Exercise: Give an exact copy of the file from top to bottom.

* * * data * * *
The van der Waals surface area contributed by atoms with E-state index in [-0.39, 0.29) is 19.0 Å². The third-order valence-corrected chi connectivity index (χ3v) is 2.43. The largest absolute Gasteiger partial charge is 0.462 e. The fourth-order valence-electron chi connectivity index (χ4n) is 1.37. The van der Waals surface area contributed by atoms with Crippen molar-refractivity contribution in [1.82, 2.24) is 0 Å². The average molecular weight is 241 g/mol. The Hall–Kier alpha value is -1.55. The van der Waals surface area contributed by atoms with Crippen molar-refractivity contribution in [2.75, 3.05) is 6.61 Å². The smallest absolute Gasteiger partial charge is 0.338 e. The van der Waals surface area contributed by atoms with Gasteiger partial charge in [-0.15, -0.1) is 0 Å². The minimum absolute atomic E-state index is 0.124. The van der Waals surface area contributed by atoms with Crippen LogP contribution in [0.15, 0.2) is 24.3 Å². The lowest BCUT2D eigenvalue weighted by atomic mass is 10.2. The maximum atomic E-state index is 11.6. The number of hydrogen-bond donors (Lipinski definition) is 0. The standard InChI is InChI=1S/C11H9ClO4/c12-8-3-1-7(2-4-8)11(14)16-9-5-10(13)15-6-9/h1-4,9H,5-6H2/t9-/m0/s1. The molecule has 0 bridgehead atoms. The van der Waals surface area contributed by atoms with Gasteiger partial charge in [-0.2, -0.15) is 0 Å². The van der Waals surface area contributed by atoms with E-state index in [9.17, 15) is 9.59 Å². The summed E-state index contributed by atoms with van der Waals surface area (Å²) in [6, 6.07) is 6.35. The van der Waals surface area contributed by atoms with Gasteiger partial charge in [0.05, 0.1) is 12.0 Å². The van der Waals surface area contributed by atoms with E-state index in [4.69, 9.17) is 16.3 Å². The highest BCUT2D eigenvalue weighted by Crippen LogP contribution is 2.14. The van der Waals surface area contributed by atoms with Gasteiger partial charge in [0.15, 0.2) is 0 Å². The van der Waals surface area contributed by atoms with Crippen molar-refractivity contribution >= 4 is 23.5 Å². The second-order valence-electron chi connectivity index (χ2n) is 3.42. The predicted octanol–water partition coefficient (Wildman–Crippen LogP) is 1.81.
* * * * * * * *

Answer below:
The van der Waals surface area contributed by atoms with E-state index in [-0.39, 0.29) is 19.0 Å². The third-order valence-corrected chi connectivity index (χ3v) is 2.43. The largest absolute Gasteiger partial charge is 0.462 e. The fourth-order valence-electron chi connectivity index (χ4n) is 1.37. The van der Waals surface area contributed by atoms with Crippen molar-refractivity contribution in [1.82, 2.24) is 0 Å². The average molecular weight is 241 g/mol. The Hall–Kier alpha value is -1.55. The van der Waals surface area contributed by atoms with Crippen molar-refractivity contribution in [2.75, 3.05) is 6.61 Å². The smallest absolute Gasteiger partial charge is 0.338 e. The van der Waals surface area contributed by atoms with Gasteiger partial charge in [-0.15, -0.1) is 0 Å². The minimum absolute atomic E-state index is 0.124. The van der Waals surface area contributed by atoms with Crippen LogP contribution in [0.15, 0.2) is 24.3 Å². The lowest BCUT2D eigenvalue weighted by atomic mass is 10.2. The maximum atomic E-state index is 11.6. The number of hydrogen-bond donors (Lipinski definition) is 0. The standard InChI is InChI=1S/C11H9ClO4/c12-8-3-1-7(2-4-8)11(14)16-9-5-10(13)15-6-9/h1-4,9H,5-6H2/t9-/m0/s1. The molecule has 0 bridgehead atoms. The van der Waals surface area contributed by atoms with Gasteiger partial charge in [-0.2, -0.15) is 0 Å². The van der Waals surface area contributed by atoms with E-state index in [9.17, 15) is 9.59 Å². The summed E-state index contributed by atoms with van der Waals surface area (Å²) in [6, 6.07) is 6.35. The van der Waals surface area contributed by atoms with Gasteiger partial charge in [0.05, 0.1) is 12.0 Å². The van der Waals surface area contributed by atoms with E-state index in [4.69, 9.17) is 16.3 Å². The highest BCUT2D eigenvalue weighted by Crippen LogP contribution is 2.14. The van der Waals surface area contributed by atoms with Gasteiger partial charge in [0.15, 0.2) is 0 Å². The van der Waals surface area contributed by atoms with Crippen molar-refractivity contribution >= 4 is 23.5 Å². The second-order valence-electron chi connectivity index (χ2n) is 3.42. The predicted octanol–water partition coefficient (Wildman–Crippen LogP) is 1.81.